by Claire Miller – Partner, Head of Property, Penman Sedgwick LLP
In my previous columns I have touched upon the impact the pandemic is having on the provisions in many commercial leases relating to payment of quarterly rents, and also the changing occupational requirements of some commercial tenants. In this column I refer to the moratorium created by the Coronavirus Act 2020, which prevents a landlord from enforcing a failure to pay rent (which for these purposes includes service charge and insurance contributions due under the lease) through forfeiture or re-entry.
It is important that tenants understand that this moratorium does not suspend their obligation to pay rent, in the absence of an express agreement with the landlord providing for a rent suspension or rent reduction – as to which please refer to my first column. However, the tenant is protected to an extent, as the landlord cannot recover possession during the moratorium period (which has been extended to 30 September 2020) where the right to re-enter is due to non-payment of rent. That said, tenants should note that the landlord will still have other remedies available which might include:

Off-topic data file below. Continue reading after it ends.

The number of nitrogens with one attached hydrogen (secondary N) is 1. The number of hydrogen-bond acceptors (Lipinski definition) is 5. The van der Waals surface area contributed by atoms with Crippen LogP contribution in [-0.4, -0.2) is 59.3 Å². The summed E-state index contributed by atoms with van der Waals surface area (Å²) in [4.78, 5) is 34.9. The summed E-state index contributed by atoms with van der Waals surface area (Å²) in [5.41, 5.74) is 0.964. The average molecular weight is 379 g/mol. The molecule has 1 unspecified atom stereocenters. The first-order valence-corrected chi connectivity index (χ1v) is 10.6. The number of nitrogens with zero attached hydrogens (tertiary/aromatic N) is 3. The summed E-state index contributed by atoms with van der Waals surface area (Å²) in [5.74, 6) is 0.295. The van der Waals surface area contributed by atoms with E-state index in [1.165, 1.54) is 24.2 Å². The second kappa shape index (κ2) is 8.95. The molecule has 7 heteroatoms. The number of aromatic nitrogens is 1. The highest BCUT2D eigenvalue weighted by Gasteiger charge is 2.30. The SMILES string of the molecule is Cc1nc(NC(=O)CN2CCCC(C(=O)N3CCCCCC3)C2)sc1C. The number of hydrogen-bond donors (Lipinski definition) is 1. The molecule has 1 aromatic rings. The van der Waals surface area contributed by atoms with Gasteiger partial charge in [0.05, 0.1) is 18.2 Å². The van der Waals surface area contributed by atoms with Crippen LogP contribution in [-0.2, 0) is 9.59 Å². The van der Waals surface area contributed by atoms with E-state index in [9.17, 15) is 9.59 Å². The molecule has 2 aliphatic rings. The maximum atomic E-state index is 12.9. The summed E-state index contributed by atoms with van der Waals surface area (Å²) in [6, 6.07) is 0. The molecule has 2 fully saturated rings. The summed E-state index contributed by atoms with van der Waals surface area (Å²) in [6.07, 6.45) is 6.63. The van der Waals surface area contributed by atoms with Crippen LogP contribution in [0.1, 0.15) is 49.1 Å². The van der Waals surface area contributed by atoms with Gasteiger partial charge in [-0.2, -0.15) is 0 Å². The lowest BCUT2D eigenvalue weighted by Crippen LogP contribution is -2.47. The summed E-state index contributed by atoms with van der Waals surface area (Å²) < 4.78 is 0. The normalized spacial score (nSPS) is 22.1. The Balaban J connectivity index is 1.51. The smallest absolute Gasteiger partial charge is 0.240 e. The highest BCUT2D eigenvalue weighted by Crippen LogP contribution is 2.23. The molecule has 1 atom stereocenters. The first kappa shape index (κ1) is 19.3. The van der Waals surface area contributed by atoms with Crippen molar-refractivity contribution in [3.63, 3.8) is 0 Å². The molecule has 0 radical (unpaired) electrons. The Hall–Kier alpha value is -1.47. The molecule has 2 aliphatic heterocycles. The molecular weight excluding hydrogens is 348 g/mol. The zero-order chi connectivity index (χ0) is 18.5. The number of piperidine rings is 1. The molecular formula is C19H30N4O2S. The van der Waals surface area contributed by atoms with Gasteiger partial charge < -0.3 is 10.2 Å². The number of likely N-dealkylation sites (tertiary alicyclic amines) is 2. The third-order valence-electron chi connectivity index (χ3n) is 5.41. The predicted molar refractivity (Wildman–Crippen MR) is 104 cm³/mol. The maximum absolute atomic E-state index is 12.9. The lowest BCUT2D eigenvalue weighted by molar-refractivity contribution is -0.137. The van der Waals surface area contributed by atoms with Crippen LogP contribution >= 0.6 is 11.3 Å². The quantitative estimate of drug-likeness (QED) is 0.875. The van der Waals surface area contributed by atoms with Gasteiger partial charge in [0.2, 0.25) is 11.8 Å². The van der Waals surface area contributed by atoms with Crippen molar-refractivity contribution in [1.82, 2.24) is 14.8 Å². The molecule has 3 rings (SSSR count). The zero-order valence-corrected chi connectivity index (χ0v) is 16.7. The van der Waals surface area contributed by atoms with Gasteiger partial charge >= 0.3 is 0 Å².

- drawing down on a rent deposit (which the tenant will then be liable to top up)
- claiming against the tenant’s guarantors(s)
- exercising commercial rent arrears recovery (CRAR) – although the minimum net unpaid rent that must be unpaid before CRAR may take place has been increased to an amount equivalent to 189 day’s rent
Non-payment of rent might also impact on the tenant’s ability to exercise a break clause in the lease, if it is a condition of the break clause that the rent must be paid up to the break date. The moratorium under the Act does not override contractual conditions such as this, which must be followed strictly for the break right to take effect unless the landlord waives the relevant condition.
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